Tips & Instructions to Improve your Short Game
“On the Green” – Chipping
When starting out at golf, beginners always seem to accumulate lots of strokes when they miss-hit chips around the green. One suggestion I would give is that you take an open stance which will allow you to actually see the hole. Try placing the ball in between your stance with your body-weight shifted more on the left leg, (for right-handed golfers). Now put your hands forward over your left thigh, bend your knees and tilt your upper body and allow your arms to hang naturally. Now make your wrists firm and take the shot with forward press with low, slow and smooth follow though.
One of the great golf chipping tips for the golf short game is the “Flamingo Drill”, this is performed by keeping your weight shifted towards your front foot. It is normal to assume your weight is forward, however, when your head is behind the ball, your weight will also remain behind the ball. Keeping your weight on your front foot stops those “fat” or “chilli-dip” shots.
Flamingo Drill can be practiced in your free time. Also practice chipping with you weight pushed onto your front foot with your back foot in the air like a flamingo stands. If you have trouble balancing, place the toe of your back foot on the ground to support you and do not move your eyes around too much as that will affect your balance too. This drill will make you get used to putting your weight to the front during the chips and will also prevent your body from swaying from side to side or back and forth. Allow your arms, shoulders and you grip on the golf club to do the rest of the work.
“Escape from the Sands with the Charlie Chaplin stance”
I have noticed the “Charlie Chaplin” stance is growing in popularity throughout the last year or so. Here’s how to do it: 1. Stand like Charlie Chaplin and place your knees out over your toes. 2 – Stand so the ball is in the middle of your stance. 3 – Line up to the right of the target. 4 – Take away the club outside the target line. Keep your knees sticking out over your toes. This will keep you centred in your swing (no weight shift back). 5 – Start the down swing motion and hit the sand about 1 to 2 inches behind the ball, swing through, allowing the sand to fly out of the bunker on the green. If the sand comes out, the ball will surely follow it. (The sand moves the ball; the club does not strike the ball). 6 – If your knees are kept positioned over your toes and the sand leaves the bunker, so will the golf ball.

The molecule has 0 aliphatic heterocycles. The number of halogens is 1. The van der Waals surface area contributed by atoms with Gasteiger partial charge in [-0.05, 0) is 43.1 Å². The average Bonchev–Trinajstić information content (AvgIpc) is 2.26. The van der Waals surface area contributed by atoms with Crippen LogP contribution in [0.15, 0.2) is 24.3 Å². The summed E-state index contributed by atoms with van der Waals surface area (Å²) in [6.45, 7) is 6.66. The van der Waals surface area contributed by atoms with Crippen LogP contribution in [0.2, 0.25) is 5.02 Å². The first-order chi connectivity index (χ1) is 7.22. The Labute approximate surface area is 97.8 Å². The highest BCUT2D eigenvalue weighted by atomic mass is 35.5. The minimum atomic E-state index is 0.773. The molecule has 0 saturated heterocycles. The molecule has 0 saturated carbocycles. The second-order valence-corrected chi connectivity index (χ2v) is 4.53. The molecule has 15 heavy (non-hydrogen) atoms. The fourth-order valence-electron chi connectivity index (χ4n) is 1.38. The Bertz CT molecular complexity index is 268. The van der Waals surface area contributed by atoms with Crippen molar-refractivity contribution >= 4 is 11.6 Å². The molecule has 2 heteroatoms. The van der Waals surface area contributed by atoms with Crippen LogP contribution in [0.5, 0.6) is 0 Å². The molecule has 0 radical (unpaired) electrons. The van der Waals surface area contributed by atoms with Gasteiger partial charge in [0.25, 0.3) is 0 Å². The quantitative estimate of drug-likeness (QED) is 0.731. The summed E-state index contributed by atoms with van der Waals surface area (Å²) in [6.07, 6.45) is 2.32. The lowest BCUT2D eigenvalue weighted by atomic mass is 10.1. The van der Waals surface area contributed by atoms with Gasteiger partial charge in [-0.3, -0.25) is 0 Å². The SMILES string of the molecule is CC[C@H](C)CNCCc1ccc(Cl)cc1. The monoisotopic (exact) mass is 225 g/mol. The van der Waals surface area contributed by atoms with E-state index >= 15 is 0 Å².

One of the most overlooked problems encountered when hitting a shot from a downhill or uphill lie is to perform golfer’s shoulders positioned along with the ball. A golfer’s shoulders must be correctly adjusted to align with the slope of the hill. When hitting a golf ball from a downhill lie, the golfer must play the shot in the back of his or her stance. When hitting from an uphill lie, the golfer must play the shot while positioned forward in the stance.
If you perform these two adjustments accurately, this will result in noticeably better ball flight. Another great tip for hitting from downhill lies is to open the clubface because it will have a tendency to close upon impact with the golf ball.
When hitting the ball from an uphill lie, use more club to make up for any added loft created by the hill. Obviously you will improve with more practice at these shots! .
20 to 40 Yard Pitch Shot
Most of us panic when faced with the gloom of a 20 yard distance to the hole. We are afraid of overshooting and ending up with the ball in a bunker at the other side of the green. Well I used to be until I found there was hope!
Two main tips for mastering the pitch shot:
Well first you must make sure to hit the ball with the dead centre of the clubface for a consistent loft each time.
One of the biggest errors I see students facing in the swing of a 20-40 yard pitch is fear. The mind is screaming for mercy and hoping for the best. This causes the golfer to poke or jab at the ball instead of doing a clean swing through. In order to make this shot properly you must believe that you CAN perform this shot properly. Practice will make this perfect and you will eliminate you fear with practice too.
Here’s a tip on how to do it.
You must “brush the grass”. If the ball is resting on the ground and needs to meet the centre of the clubface, then you must get the bottom edge of the clubface under the ball. This is the “brushing of the grass”. Notice how easy it is if you are relaxed and not “gripping the devil” out of the club. Go back and forth and back and forth like a metronome. Make sure to practice this a lot too.
Once this is accomplished, the second challenge is to generate the different distances required to get the ball close to the hole.
Don’t cut your finish short. After your shot, pause the follow through position to see where you are. Practice this to ensure a complete follow through each time. Remember, your first goal is to get the ball lofted the same each time. After that, you can start to work on your distance.